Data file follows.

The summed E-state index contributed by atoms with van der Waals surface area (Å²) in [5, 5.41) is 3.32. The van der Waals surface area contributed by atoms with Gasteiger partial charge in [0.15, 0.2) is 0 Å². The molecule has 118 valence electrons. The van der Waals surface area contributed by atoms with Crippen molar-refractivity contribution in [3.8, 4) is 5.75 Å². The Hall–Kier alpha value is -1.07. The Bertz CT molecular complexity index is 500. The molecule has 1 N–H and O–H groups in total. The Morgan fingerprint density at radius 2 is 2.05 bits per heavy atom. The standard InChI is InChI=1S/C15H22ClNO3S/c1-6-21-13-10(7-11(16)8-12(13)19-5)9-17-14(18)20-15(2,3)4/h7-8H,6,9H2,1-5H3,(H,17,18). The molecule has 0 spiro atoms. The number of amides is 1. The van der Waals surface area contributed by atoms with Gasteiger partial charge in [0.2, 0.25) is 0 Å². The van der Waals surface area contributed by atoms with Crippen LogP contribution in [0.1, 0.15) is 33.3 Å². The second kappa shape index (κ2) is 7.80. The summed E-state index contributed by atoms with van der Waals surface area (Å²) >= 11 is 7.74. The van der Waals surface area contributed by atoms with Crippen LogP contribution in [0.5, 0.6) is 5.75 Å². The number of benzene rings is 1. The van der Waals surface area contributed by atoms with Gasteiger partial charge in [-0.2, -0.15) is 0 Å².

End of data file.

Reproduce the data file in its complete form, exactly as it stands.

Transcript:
The summed E-state index contributed by atoms with van der Waals surface area (Å²) in [5, 5.41) is 3.32. The van der Waals surface area contributed by atoms with Gasteiger partial charge in [0.15, 0.2) is 0 Å². The molecule has 118 valence electrons. The van der Waals surface area contributed by atoms with Crippen molar-refractivity contribution in [3.8, 4) is 5.75 Å². The Hall–Kier alpha value is -1.07. The Bertz CT molecular complexity index is 500. The molecule has 1 N–H and O–H groups in total. The Morgan fingerprint density at radius 2 is 2.05 bits per heavy atom. The standard InChI is InChI=1S/C15H22ClNO3S/c1-6-21-13-10(7-11(16)8-12(13)19-5)9-17-14(18)20-15(2,3)4/h7-8H,6,9H2,1-5H3,(H,17,18). The molecule has 0 spiro atoms. The number of amides is 1. The van der Waals surface area contributed by atoms with Gasteiger partial charge in [0.2, 0.25) is 0 Å². The van der Waals surface area contributed by atoms with Crippen LogP contribution in [0.1, 0.15) is 33.3 Å². The second kappa shape index (κ2) is 7.80. The summed E-state index contributed by atoms with van der Waals surface area (Å²) >= 11 is 7.74. The van der Waals surface area contributed by atoms with Crippen LogP contribution in [0.5, 0.6) is 5.75 Å². The number of benzene rings is 1. The van der Waals surface area contributed by atoms with Gasteiger partial charge in [-0.2, -0.15) is 0 Å².